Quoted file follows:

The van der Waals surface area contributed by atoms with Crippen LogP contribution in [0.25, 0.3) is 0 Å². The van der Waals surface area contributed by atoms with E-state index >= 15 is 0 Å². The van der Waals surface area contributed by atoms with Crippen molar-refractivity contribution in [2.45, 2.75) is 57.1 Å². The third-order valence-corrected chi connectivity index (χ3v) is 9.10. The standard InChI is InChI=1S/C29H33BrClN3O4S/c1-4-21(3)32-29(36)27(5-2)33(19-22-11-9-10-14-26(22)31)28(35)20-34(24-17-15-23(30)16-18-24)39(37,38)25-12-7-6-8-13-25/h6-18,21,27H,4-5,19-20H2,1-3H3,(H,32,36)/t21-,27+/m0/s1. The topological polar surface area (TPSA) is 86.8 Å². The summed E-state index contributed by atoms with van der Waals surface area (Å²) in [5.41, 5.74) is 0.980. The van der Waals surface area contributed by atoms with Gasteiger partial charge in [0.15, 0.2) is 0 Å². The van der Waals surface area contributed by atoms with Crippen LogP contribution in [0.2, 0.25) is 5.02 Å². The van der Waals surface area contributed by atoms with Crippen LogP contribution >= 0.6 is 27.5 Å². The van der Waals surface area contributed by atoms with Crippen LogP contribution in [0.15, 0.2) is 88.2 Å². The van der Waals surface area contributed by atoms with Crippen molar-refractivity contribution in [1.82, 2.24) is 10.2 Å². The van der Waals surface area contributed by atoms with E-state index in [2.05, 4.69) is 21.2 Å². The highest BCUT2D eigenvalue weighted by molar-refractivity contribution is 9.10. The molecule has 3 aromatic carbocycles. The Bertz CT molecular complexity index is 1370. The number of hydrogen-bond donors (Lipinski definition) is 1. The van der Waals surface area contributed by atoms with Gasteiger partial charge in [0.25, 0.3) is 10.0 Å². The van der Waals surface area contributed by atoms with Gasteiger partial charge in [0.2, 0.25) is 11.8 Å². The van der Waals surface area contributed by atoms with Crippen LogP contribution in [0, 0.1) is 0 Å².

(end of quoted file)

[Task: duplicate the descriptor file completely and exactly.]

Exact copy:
The van der Waals surface area contributed by atoms with Crippen LogP contribution in [0.25, 0.3) is 0 Å². The van der Waals surface area contributed by atoms with E-state index >= 15 is 0 Å². The van der Waals surface area contributed by atoms with Crippen molar-refractivity contribution in [2.45, 2.75) is 57.1 Å². The third-order valence-corrected chi connectivity index (χ3v) is 9.10. The standard InChI is InChI=1S/C29H33BrClN3O4S/c1-4-21(3)32-29(36)27(5-2)33(19-22-11-9-10-14-26(22)31)28(35)20-34(24-17-15-23(30)16-18-24)39(37,38)25-12-7-6-8-13-25/h6-18,21,27H,4-5,19-20H2,1-3H3,(H,32,36)/t21-,27+/m0/s1. The topological polar surface area (TPSA) is 86.8 Å². The summed E-state index contributed by atoms with van der Waals surface area (Å²) in [5.41, 5.74) is 0.980. The van der Waals surface area contributed by atoms with Gasteiger partial charge in [0.15, 0.2) is 0 Å². The van der Waals surface area contributed by atoms with Crippen LogP contribution in [0.2, 0.25) is 5.02 Å². The van der Waals surface area contributed by atoms with Crippen LogP contribution >= 0.6 is 27.5 Å². The van der Waals surface area contributed by atoms with Crippen LogP contribution in [0.15, 0.2) is 88.2 Å². The van der Waals surface area contributed by atoms with Crippen molar-refractivity contribution in [1.82, 2.24) is 10.2 Å². The van der Waals surface area contributed by atoms with E-state index in [2.05, 4.69) is 21.2 Å². The highest BCUT2D eigenvalue weighted by molar-refractivity contribution is 9.10. The molecule has 3 aromatic carbocycles. The Bertz CT molecular complexity index is 1370. The number of hydrogen-bond donors (Lipinski definition) is 1. The van der Waals surface area contributed by atoms with Gasteiger partial charge in [0.25, 0.3) is 10.0 Å². The van der Waals surface area contributed by atoms with Gasteiger partial charge in [0.2, 0.25) is 11.8 Å². The van der Waals surface area contributed by atoms with Crippen LogP contribution in [0, 0.1) is 0 Å².